Idaho State University’s TRiO office receives new grant for Educational Opportunity Center for non-traditional students
By Kirsten Cooper | November 10, 2016
POCATELLO – About 1,000 adults in five counties across south-central Idaho will be given access to further “access and opportunity to higher education” by Idaho State University’s new five-year, $1.2 million TRiO grant for an Educational Opportunity Center (EOC).
The EOC grant will serve non-traditional students, or adult learners, across the counties of Cassia, Twin Falls, Minidoka, Gooding and Jerome.
ISU TRiO executive director Sari Byerly said having a TRiO Educational Opportunity Center in Southcentral Idaho will be a huge benefit to its residents.
“We’re here to provide access and opportunity to education,” Byerly said.
A common problem for non-traditional students, especially those who have not attended college before, is the fact that so much of the application process takes place online.
“We sling words like FAFSA around all the time, but not everyone knows what that means or to go online to process an admissions application, for example,” Byerly said. “Everything in higher education assumes that people are traditional and have learned computer skills, but that’s not always the case.”
Byerly noted that many of the logistics of higher education make sense to those who are in it, but can be daunting to those who have never had to navigate it.
“Someone could come to our office who might not entirely know how to navigate all of the things on the Internet,” Byerly said. “The fact that most campuses have gone entirely paperless can be a huge divide, but we help them bridge that.”
Another primary goal of the EOC will be to assist participants who do not have a GED or secondary school diploma obtain that qualification.
“My estimate is that 100 out of the 1,000 participants will come to us without that credential,” Byerly said. “We will not only help participants obtain that credential, but assist them with college admissions applications, financial aid applications, and post-secondary enrollment.”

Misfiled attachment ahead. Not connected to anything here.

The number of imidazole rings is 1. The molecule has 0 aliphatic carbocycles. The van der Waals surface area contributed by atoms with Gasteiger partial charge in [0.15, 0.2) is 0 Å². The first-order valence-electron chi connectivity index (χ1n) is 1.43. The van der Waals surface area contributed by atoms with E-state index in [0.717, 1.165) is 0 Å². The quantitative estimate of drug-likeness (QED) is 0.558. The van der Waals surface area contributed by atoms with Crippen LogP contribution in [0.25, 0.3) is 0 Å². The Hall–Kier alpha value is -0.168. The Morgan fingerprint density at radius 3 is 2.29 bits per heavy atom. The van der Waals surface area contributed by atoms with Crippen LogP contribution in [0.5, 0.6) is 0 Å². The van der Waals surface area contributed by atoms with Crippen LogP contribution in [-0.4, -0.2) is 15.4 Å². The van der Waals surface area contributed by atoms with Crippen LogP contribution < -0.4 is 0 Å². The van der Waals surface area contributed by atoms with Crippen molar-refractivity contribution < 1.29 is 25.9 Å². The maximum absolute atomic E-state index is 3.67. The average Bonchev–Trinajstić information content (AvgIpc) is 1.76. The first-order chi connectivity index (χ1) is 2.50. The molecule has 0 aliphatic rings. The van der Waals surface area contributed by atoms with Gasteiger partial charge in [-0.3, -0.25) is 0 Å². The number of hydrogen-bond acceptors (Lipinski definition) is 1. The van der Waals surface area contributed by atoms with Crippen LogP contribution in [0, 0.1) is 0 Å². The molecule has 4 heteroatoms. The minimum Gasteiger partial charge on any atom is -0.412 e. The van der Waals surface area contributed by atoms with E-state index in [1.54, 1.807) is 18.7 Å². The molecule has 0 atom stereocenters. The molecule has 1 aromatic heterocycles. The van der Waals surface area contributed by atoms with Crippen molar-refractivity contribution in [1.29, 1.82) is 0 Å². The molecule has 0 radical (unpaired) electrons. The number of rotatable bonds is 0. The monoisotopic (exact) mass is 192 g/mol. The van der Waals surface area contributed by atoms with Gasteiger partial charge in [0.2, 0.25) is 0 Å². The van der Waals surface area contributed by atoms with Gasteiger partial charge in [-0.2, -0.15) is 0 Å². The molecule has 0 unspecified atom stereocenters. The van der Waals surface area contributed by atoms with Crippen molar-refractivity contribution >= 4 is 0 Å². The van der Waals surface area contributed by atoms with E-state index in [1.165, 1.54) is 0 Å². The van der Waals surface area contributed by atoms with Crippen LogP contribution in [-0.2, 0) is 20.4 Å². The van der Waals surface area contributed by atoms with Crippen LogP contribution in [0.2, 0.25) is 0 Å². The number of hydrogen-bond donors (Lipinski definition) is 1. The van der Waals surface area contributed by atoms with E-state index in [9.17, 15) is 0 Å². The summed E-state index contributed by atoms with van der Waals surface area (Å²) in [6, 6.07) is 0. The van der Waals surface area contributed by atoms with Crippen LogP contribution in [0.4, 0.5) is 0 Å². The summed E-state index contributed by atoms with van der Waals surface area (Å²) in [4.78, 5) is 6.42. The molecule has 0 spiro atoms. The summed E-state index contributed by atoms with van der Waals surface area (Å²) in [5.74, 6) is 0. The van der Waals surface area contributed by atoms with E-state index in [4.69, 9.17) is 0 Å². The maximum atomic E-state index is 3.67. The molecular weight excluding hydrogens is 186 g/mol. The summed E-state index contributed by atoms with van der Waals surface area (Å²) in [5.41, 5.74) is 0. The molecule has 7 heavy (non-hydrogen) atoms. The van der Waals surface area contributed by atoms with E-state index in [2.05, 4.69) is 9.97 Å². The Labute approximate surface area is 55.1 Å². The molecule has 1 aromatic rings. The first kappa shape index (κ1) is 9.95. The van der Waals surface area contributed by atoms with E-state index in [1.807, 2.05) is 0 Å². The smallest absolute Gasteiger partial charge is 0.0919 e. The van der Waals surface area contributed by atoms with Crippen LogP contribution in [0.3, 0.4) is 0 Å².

Ideally, Byerly expects 65 percent of participants to immediately move on to post-secondary education, while the other 35 percent might need extra assistance before enrolling.
This applies to applicants who do not yet have a GED as well as those who attended college in the past and have fees to pay that they might not have known about.
TRiO will then work with these participants as long as necessary to get them ready to enroll.
“If needed, we will work with these individuals for two, three, maybe even four years depending on what level they come to us with,” Byerly said.
This grant will be especially beneficial for this area because of the five counties it will reach, 86 percent of the population has not earned a bachelor’s degree.
Since the EOC is a new program in Southcentral Idaho, the TRiO office is currently collaborating with the College of Southern Idaho to create space for the program’s home base.
TRiO advisors will work from the EOC home base and collaborate with various departments and offices.
While about 10 percent of their time will be spent documenting their services, the advisors’ primarily goal is to get involved with the community to reach as many people as possible.
“Our advisors will probably only work out of the home base for four out of five days of the week,” Byerly said. “The rest of their time will be spent working with places like the department of labor to conduct workshops to directly reach out to unemployed people.”
Byerly said TRiO advisors will also reach out to potential participants by working closely with the CSI refugee center, drug court, Community Council of Idaho, and migrant services.
“Since this grant will be affecting so many people, it really is all about reaching out to front-end offices and health and welfare offices, who in turn give our information to individuals and families,” Byerly said.
Of the 1,000 participants that will be involved in EOC, two-thirds will be both first-generation students and limited income, while one-third can be one or the other.
Byerly said that she is very excited about this grant because it is the first grant ISU TRiO has received that caters specifically to adult learners at a pre-college level.
“When I started as the TRiO director four and a half years ago, I kept thinking we needed more grants, and that we needed to reach out to more communities and get more participants,” Byerly said. “That’s one of the main things I’ve been working on for the past four and a half years, and I think this grant is a great step in that direction.”
The Educational Opportunity Grant is the third major grant the TRiO office has received this year.
For information, contact Byerly at (208) 282-3242 or firstname.lastname@example.org.